Dynamic In Vivo Imaging Reveals That Leukemia-Induced Changes in the Bone Marrow Microenvironment Alter Mechanisms of Metastasis.


Conference Paper

Abstract Tissue microenvironments have been shown to critically regulate cancer cell survival and proliferation. Conversely, while tumor growth can induce neovascularization, the impact of other tumor-induced changes in the microenvironment are less well understood. Here we utilize a xenograft model of Nalm-6 pre-B acute lymphoblastic leukemia (ALL) in SCID mice to examine how tumor growth alters the bone marrow (BM) microenvironment. Using dynamic confocal and multiphoton in vivo imaging, we find that tumor growth dramatically down-regulates expression of the chemokine SDF-1 in the BM microvasculature in areas of leukemic proliferation. SDF-1 has been shown to play a key role in cancer cell metastasis for numerous cell types including Nalm-6, and directs initial Nalm-6 homing to specific SDF-1-positive vascular beds. In contrast, we found that Nalm-6 introduced in mice previously engrafted with leukemia home to SDF-1-negative vasculature, predominantly at the advancing tumor margin. Furthermore, inhibition of chemokine signaling by pertussis toxin pre-treatment of Nalm-6 cells demonstrates that Nalm-6 homing in engrafted mice is chemokine-independent. In summary, these findings suggest that leukemic growth profoundly alters the mechanisms underlying the metastatic process by inducing changes in the host vascular microenvironment. These changes may increase the efficiency of the metastatic process and/or the advancement of the tumor margin. Therapies directed at blocking tumor metastases, therefore, may need to be tailored according to tumor stage.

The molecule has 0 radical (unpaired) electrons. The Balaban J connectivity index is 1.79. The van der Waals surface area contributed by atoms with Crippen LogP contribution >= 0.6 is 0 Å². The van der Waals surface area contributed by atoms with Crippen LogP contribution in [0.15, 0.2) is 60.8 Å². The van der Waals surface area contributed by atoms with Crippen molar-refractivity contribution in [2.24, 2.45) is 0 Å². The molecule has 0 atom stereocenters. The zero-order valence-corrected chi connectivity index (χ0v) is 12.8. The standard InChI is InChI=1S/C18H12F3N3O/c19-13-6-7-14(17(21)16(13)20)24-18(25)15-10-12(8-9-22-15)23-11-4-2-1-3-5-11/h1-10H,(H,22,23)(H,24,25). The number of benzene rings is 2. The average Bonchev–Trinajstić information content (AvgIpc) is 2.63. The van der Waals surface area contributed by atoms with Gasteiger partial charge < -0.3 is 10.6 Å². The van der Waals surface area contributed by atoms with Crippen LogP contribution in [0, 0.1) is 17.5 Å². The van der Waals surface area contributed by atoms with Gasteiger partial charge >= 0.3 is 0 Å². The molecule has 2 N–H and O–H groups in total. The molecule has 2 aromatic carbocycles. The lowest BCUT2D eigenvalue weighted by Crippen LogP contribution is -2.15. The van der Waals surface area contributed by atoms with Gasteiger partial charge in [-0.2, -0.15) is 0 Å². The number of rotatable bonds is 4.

Full Text

Duke Authors

Cited Authors

  • Colmone, A; Krishnamoorthy, V; Sipkins, DA

Published Date

  • November 16, 2007

Published In

Volume / Issue

  • 110 / 11

Start / End Page

  • 2805 - 2805

Published By

Electronic International Standard Serial Number (EISSN)

  • 1528-0020

International Standard Serial Number (ISSN)

  • 0006-4971

Digital Object Identifier (DOI)

  • 10.1182/blood.v110.11.2805.2805